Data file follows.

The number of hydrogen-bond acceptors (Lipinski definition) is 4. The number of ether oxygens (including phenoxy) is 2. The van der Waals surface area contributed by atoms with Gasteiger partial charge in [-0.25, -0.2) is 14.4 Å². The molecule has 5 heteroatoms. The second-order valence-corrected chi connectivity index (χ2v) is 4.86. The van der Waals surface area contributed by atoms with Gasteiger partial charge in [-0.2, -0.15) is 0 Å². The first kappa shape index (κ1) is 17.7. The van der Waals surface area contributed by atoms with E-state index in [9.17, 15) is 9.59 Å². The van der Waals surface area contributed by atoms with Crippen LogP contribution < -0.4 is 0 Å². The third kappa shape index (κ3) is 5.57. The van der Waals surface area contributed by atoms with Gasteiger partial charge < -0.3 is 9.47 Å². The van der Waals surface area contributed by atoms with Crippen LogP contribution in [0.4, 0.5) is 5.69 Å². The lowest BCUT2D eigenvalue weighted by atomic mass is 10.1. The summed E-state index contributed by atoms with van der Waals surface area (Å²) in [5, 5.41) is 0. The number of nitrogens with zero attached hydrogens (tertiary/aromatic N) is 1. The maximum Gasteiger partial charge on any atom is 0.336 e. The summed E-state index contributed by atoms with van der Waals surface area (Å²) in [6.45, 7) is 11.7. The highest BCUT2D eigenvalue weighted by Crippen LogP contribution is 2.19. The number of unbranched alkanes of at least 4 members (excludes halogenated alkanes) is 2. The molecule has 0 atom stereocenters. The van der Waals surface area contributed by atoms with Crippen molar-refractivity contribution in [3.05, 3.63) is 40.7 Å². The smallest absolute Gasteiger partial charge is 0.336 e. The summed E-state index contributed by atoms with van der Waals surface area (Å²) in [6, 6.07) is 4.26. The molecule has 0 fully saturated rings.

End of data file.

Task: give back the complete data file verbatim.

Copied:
The number of hydrogen-bond acceptors (Lipinski definition) is 4. The number of ether oxygens (including phenoxy) is 2. The van der Waals surface area contributed by atoms with Gasteiger partial charge in [-0.25, -0.2) is 14.4 Å². The molecule has 5 heteroatoms. The second-order valence-corrected chi connectivity index (χ2v) is 4.86. The van der Waals surface area contributed by atoms with Gasteiger partial charge in [-0.2, -0.15) is 0 Å². The first kappa shape index (κ1) is 17.7. The van der Waals surface area contributed by atoms with E-state index in [9.17, 15) is 9.59 Å². The van der Waals surface area contributed by atoms with Crippen LogP contribution < -0.4 is 0 Å². The third kappa shape index (κ3) is 5.57. The van der Waals surface area contributed by atoms with Gasteiger partial charge < -0.3 is 9.47 Å². The van der Waals surface area contributed by atoms with Crippen LogP contribution in [0.4, 0.5) is 5.69 Å². The lowest BCUT2D eigenvalue weighted by atomic mass is 10.1. The summed E-state index contributed by atoms with van der Waals surface area (Å²) in [5, 5.41) is 0. The number of nitrogens with zero attached hydrogens (tertiary/aromatic N) is 1. The maximum Gasteiger partial charge on any atom is 0.336 e. The summed E-state index contributed by atoms with van der Waals surface area (Å²) in [6.45, 7) is 11.7. The highest BCUT2D eigenvalue weighted by Crippen LogP contribution is 2.19. The number of unbranched alkanes of at least 4 members (excludes halogenated alkanes) is 2. The molecule has 0 atom stereocenters. The van der Waals surface area contributed by atoms with Crippen molar-refractivity contribution in [3.05, 3.63) is 40.7 Å². The smallest absolute Gasteiger partial charge is 0.336 e. The summed E-state index contributed by atoms with van der Waals surface area (Å²) in [6, 6.07) is 4.26. The molecule has 0 fully saturated rings.